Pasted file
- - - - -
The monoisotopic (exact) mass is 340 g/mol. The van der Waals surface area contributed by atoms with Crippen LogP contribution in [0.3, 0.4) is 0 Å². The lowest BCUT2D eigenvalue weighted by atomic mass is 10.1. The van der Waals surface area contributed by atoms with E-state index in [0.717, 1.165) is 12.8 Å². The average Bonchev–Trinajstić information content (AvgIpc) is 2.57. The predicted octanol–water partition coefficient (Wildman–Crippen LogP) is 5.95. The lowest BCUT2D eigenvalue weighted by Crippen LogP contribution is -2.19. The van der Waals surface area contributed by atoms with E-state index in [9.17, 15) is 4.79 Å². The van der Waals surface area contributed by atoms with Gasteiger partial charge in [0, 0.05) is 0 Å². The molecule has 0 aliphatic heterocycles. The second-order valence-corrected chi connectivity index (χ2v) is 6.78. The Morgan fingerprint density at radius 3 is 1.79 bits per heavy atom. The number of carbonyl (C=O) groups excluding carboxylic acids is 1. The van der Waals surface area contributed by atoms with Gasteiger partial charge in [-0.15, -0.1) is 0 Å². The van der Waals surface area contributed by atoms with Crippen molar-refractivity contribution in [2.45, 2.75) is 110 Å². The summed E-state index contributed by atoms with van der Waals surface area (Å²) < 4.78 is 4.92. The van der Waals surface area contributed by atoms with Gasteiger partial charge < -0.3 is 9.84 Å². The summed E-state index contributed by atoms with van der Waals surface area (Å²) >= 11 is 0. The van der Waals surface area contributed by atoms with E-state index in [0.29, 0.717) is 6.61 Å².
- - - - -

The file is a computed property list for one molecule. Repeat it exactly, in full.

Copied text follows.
The monoisotopic (exact) mass is 340 g/mol. The van der Waals surface area contributed by atoms with Crippen LogP contribution in [0.3, 0.4) is 0 Å². The lowest BCUT2D eigenvalue weighted by atomic mass is 10.1. The van der Waals surface area contributed by atoms with E-state index in [0.717, 1.165) is 12.8 Å². The average Bonchev–Trinajstić information content (AvgIpc) is 2.57. The predicted octanol–water partition coefficient (Wildman–Crippen LogP) is 5.95. The lowest BCUT2D eigenvalue weighted by Crippen LogP contribution is -2.19. The van der Waals surface area contributed by atoms with E-state index in [9.17, 15) is 4.79 Å². The van der Waals surface area contributed by atoms with Gasteiger partial charge in [0, 0.05) is 0 Å². The molecule has 0 aliphatic heterocycles. The second-order valence-corrected chi connectivity index (χ2v) is 6.78. The Morgan fingerprint density at radius 3 is 1.79 bits per heavy atom. The number of carbonyl (C=O) groups excluding carboxylic acids is 1. The van der Waals surface area contributed by atoms with Gasteiger partial charge in [-0.15, -0.1) is 0 Å². The van der Waals surface area contributed by atoms with Crippen molar-refractivity contribution in [2.45, 2.75) is 110 Å². The summed E-state index contributed by atoms with van der Waals surface area (Å²) < 4.78 is 4.92. The van der Waals surface area contributed by atoms with Gasteiger partial charge < -0.3 is 9.84 Å². The summed E-state index contributed by atoms with van der Waals surface area (Å²) >= 11 is 0. The van der Waals surface area contributed by atoms with E-state index in [0.29, 0.717) is 6.61 Å².